We're so happy to announce that we'll be celebrating the [...]
As a native Clevelander, my loathing of Chicago sports began somewhere in Chicagoland while visiting a traitorous childhood friend who adopted the Bulls after moving there in the early 1990s. By then, Michael Jordan had sunk "The Shot" to eliminate the Cleveland Cavaliers from the 1989 playoffs.
In the thickening gloom, a small ray of light -- or two, [...]
Game Seven of the World Series is more myth than reality. I would estimate that my friends and I, in games of wiffleball or whatever in our parents’ backyards on Cleveland’s suburban west side, probably played in "Game Seven of the World Series" maybe fifty more times than the event has taken place in the history of Major League Baseball. (For the record, this year’s is just the thirty-seventh.)
Our baseball coverage may not have a deep bench, but what [...]
Edward McClelland's How To Speak Midwestern is due back from [...]
I wasn’t having any of it. My mother brought my older sister and me to Chapel Hill Mall each year to visit with Archie the Talking Snowman. But I wasn’t fooled. Snowmen don’t talk, and I didn’t trust the disembodied voice that floated from above.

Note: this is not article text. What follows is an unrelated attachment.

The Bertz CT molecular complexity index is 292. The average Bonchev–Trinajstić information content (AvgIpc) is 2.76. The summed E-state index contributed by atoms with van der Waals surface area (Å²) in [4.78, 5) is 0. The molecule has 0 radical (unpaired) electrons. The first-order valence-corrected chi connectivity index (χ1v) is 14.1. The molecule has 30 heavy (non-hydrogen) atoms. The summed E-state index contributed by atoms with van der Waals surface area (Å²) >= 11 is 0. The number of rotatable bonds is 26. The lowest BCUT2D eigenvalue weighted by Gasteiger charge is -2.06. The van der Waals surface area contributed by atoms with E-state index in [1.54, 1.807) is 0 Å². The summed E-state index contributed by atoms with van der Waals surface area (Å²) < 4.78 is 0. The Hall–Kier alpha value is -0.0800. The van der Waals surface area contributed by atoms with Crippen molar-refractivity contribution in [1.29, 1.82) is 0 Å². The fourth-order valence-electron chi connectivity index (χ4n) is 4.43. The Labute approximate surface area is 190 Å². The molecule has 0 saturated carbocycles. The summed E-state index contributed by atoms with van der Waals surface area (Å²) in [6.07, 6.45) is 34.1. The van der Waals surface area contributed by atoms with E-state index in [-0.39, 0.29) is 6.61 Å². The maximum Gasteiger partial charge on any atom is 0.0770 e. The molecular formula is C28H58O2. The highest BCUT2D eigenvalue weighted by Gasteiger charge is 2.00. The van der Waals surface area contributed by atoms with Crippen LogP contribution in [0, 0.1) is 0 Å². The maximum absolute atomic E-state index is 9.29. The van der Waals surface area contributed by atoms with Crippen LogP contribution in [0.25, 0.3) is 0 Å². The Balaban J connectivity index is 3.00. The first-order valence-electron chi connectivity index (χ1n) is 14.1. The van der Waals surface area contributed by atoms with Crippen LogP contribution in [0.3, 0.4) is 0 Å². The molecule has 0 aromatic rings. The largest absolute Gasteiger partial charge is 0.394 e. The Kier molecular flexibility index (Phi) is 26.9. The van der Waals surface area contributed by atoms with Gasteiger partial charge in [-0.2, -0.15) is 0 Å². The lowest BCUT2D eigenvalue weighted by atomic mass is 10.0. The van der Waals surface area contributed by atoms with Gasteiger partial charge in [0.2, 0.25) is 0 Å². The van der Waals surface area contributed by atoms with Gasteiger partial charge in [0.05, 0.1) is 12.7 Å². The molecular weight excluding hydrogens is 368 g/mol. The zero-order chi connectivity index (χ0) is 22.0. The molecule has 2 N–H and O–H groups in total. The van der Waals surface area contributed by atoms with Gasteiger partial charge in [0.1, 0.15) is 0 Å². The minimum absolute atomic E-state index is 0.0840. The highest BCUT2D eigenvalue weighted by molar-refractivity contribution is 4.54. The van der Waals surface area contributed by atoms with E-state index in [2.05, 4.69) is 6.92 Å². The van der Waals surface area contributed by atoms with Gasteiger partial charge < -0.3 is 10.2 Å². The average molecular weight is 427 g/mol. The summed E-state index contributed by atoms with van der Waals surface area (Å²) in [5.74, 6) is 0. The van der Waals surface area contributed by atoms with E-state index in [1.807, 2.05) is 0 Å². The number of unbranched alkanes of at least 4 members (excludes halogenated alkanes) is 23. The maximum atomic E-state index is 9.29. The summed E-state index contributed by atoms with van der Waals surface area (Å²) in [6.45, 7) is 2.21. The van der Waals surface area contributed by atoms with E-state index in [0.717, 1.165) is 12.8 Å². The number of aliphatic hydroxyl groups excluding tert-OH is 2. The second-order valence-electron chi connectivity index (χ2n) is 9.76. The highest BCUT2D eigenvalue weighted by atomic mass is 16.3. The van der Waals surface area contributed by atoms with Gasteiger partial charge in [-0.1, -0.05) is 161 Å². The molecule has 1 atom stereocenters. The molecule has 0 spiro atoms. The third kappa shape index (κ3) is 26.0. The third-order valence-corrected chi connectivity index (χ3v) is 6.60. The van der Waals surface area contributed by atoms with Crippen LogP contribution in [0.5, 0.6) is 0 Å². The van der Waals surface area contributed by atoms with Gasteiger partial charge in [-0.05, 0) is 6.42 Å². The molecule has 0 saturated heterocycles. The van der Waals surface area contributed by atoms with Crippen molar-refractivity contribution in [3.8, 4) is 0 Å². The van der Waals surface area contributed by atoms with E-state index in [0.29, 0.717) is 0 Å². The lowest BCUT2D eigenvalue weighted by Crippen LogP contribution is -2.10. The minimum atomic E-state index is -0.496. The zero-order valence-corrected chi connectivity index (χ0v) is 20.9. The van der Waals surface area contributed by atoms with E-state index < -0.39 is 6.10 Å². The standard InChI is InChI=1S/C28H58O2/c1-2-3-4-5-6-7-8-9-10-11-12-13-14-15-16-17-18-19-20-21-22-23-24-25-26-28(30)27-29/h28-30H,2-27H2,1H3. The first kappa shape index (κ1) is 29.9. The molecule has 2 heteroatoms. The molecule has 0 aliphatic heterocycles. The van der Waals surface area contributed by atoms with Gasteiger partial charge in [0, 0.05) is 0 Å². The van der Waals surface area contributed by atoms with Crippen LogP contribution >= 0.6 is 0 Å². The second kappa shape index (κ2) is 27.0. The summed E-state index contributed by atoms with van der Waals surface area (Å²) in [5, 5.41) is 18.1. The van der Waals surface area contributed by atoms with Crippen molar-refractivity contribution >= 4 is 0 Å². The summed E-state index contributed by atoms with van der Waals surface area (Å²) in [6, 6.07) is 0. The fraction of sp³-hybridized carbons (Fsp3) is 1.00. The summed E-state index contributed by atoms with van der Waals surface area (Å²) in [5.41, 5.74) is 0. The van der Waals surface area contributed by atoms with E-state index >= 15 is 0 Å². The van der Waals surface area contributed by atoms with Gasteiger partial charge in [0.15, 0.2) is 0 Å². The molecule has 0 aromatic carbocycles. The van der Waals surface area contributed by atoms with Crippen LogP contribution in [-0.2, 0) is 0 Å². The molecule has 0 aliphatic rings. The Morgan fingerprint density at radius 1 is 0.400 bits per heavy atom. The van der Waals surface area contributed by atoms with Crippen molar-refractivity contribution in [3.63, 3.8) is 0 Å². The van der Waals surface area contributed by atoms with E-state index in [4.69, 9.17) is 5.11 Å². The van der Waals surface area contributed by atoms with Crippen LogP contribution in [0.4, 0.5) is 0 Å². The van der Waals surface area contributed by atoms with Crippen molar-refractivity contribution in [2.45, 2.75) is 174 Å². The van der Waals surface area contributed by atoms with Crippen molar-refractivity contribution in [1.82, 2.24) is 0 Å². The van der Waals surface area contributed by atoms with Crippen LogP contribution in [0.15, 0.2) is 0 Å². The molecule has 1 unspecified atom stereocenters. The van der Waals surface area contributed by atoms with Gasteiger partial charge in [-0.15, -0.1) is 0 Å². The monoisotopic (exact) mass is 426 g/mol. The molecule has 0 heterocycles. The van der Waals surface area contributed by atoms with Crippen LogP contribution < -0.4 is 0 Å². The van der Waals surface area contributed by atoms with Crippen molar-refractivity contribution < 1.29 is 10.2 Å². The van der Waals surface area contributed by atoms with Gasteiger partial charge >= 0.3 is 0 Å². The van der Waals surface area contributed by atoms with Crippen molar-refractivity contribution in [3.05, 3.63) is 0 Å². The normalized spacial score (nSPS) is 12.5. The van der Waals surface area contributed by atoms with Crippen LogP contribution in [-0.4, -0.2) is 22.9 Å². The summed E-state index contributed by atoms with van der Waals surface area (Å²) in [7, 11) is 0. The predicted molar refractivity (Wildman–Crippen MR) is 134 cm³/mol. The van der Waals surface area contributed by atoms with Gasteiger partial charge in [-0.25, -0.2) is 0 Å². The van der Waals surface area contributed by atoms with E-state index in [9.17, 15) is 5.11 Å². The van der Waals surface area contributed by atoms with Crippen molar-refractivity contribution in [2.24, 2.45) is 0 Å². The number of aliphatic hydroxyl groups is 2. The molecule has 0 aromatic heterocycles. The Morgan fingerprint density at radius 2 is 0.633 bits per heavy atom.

This is the book I wish existed when I moved to Buffalo. It’s a book for long-time residents who want to spend a few minutes or an afternoon thinking about their city. It’s for those who’ve moved away but still feel nostalgic when they get a whiff of Cheerios or see a towering elm or watch the Bills fumble in the end zone.
On a balmy Friday afternoon, I’m nervously careening through downtown Akron without my GPS, trying to prove I haven’t lost my touch since leaving the “330.”
My “jagoff” heart was warmed on Friday when it was announced that that very word would henceforth be included in the esteemed Oxford English Dictionary.
There’d better be a blimp in here. Seriously: if there is not a blimp in this book, I’m going to return it to the library I stole it from. Right now, I’m like you, Dear Reader. I haven’t read this book yet. I don’t know what’s in it. We’re both here at the beginning. I know what I want. You know what you want.
Two weeks ago an article started making the social media rounds in Cleveland and beyond -- a Belt article, about the curious online text that marked the west-side gazebo where 12-year-old Tamir Rice was shot and killed in 2014.